4 SIGNS OF EMPLOYEE BURNOUT AND WHAT NONPROFITS CAN DO TO HELP

By October 8, 2019 Blog

By Lisa Kaplan Gordon

Worker burnout is a bummer for both employees and employers. So, anything you can do to spot impending burnout, and then take steps to avoid it, will help your nonprofit.

A recent Gallup study found that 23% of the 7,500 full-time employees studied reported feeling work burnout “very often” or “always.” An additional 44% “sometimes” feel burnout.

Burnout fallout is substantial for both workers and employers, the Gallup study found. Burned-out employees are:

  • 23% more likely to visit an emergency room
  • 63% more likely to take a sick day
  • 6 times more likely to be actively looking for another job
  • 13% less confident in their work performance
  • 50% less likely to talk about performance goals with managers.

An article in the journal Management Science stated that the way management treats its workers accounts for 120,000 worker deaths per year and about 5% to 8% of annual healthcare costs.

Clearly, the physical and emotional consequences of job burnout are significant. The Mayo Clinic says burnout consequences also include:

  • Heart disease
  • Type 2 diabetes
  • High blood pressure
  • Fatigue
  • Insomnia
  • Sadness, anger or irritability
  • Alcohol or substance misuse

What causes worker burnout?

The Management Science article sited 10 main workplace stressors that can lead to burnout.

  • Unemployment
  • Lack of health insurance
  • Exposure to shift work
  • Long working hours
  • Job insecurity
  • Work-family conflict
  • Low job control
  • High job demands
  • Low social support at work
  • Low organizational justice

“Our results suggest that more attention should be paid to management practices as important contributors to health outcomes and costs in the United States,” the article says.

Here are signs of employee burnout

Everybody occasionally has a bad day at work or sometimes feels their work/life balance is out of whack. But burnout is different.

The Mayo Clinic defines job burnout as, “A state of physical or emotional exhaustion that also involves a sense of reduced accomplishment and loss of personal identity.”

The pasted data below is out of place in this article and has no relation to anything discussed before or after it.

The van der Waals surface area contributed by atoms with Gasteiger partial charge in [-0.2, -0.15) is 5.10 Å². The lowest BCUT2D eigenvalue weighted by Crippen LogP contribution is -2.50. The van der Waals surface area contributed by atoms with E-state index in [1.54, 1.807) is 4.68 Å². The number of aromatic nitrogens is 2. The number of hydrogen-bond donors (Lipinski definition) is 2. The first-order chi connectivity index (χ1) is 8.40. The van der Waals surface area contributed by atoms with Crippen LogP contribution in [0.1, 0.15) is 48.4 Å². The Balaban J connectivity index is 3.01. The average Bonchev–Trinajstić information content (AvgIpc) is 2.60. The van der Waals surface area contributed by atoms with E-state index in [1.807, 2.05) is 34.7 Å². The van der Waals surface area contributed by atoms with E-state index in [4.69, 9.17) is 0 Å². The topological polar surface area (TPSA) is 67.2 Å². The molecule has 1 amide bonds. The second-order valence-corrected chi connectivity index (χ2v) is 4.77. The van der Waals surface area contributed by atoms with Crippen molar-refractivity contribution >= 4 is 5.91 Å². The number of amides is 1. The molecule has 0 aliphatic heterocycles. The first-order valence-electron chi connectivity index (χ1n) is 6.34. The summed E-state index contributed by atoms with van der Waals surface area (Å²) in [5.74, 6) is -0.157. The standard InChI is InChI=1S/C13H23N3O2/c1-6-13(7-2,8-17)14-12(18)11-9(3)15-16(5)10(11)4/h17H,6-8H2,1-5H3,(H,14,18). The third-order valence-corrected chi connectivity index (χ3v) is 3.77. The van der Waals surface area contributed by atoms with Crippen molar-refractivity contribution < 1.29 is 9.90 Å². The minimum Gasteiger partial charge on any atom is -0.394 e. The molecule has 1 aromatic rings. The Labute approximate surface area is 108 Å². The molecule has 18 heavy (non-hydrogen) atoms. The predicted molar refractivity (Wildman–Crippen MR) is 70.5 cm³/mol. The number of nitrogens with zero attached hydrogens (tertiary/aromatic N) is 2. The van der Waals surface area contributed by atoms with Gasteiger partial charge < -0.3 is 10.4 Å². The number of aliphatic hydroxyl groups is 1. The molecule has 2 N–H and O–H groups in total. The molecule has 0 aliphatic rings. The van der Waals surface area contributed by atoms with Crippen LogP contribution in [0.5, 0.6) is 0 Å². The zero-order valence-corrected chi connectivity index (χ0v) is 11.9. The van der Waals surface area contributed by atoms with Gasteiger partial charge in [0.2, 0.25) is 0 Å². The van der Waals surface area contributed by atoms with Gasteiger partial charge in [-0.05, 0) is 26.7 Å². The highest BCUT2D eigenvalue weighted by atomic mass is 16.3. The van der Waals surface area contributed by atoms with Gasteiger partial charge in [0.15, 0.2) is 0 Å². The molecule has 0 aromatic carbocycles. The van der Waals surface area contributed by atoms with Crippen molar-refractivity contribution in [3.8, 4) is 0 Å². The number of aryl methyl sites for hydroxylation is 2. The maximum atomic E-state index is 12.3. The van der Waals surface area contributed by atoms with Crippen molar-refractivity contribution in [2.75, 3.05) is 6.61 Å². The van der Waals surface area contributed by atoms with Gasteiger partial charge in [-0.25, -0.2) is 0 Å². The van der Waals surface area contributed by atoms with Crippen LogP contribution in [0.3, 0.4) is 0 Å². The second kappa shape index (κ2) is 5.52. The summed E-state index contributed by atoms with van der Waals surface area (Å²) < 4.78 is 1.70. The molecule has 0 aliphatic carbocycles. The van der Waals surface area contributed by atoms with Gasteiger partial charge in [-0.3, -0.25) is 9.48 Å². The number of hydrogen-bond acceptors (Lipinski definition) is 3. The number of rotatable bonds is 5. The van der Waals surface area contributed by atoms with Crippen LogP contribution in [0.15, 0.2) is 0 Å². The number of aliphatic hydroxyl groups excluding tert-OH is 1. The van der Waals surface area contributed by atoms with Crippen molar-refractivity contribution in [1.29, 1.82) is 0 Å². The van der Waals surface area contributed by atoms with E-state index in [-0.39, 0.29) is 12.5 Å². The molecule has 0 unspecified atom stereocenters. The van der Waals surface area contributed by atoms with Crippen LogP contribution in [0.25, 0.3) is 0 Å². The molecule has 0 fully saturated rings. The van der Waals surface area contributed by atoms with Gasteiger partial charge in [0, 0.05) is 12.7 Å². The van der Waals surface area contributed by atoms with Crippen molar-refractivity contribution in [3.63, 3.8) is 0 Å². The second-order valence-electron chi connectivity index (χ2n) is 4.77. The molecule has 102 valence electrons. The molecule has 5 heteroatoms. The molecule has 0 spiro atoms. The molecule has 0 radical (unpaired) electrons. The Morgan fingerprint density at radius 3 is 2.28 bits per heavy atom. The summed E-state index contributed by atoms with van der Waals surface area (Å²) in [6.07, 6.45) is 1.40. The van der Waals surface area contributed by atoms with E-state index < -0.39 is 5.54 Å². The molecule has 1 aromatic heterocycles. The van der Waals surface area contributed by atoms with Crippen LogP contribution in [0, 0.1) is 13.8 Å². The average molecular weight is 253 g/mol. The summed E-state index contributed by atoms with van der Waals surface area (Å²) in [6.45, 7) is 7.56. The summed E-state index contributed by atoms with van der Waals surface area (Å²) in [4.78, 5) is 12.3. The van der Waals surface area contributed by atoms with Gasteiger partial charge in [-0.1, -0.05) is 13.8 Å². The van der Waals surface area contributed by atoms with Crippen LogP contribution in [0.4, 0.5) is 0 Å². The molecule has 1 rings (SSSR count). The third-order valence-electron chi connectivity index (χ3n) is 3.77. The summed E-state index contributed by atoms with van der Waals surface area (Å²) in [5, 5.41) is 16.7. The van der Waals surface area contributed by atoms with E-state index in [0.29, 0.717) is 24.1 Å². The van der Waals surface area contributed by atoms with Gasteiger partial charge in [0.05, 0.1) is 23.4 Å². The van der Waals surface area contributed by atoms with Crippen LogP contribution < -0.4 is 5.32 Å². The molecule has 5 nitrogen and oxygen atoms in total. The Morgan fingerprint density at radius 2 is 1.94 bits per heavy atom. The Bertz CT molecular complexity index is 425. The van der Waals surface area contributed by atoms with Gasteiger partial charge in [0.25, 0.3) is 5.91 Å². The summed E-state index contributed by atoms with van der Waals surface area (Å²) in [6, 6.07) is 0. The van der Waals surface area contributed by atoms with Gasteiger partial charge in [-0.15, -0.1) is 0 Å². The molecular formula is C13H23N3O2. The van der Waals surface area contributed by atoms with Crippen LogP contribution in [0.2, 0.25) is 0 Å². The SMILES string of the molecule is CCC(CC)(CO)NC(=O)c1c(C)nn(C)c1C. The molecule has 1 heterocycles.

In a perfect world, employees have enough self-knowledge to spot burnout before it cripples their ability to do their jobs well. However, that’s often not the case, leaving it to managers to spot these signs of job burnout.

Reduced energy, motivation and productivity
Your normally energetic and optimistic employee now seems fatigued, unmotivated and struggling to complete assignments on time. They may be working more but accomplishing less.

Increased errors
A burned-out employee is often distracted and less focused on work. The results are more errors in work that used to be flawless.

Headaches
External stress often is internalized causing physical symptoms like headaches.

Increased irritability, frustration and suspiciousness
Sometimes burnout is written all over an employee’s face. Your normally happy camper has become easily frustrated, irritated, negative, and suspicious of you and other employees.

Here’s what you can do reduce job burnout

You won’t be able to prevent every employee from working too hard, worrying too much, and other personal coping strategies that can lead to burnout.

But you can rethink your workplace culture to reduce, if not totally eliminate, job burnout.

Workplace Strategies, a Canadian initiative to understand and educate people about workplace psychological health and safety, offers these measures to prevent burnout.

  1. Clarify job expectations, and make sure employees understand what you want and when you want it.
  2. Provide all the necessary resources so employees can succeed at their tasks.
  3. Sponsor ongoing training so employees can continue to do a good job and advance in their careers.
  4. Let employees know that your organization appreciates their contributions to company goals.
  5. Set reasonable boundaries around work hours to help employees maintain a healthy work/life balance.
  6. If an employee is working long hours, reassess their workload to make sure your expectations for their productivity are fair and reasonable.
  7. Insist on workplace respect for all employees.
  8. Encourage breaks and physical exercise during the workday, which reduces stress.

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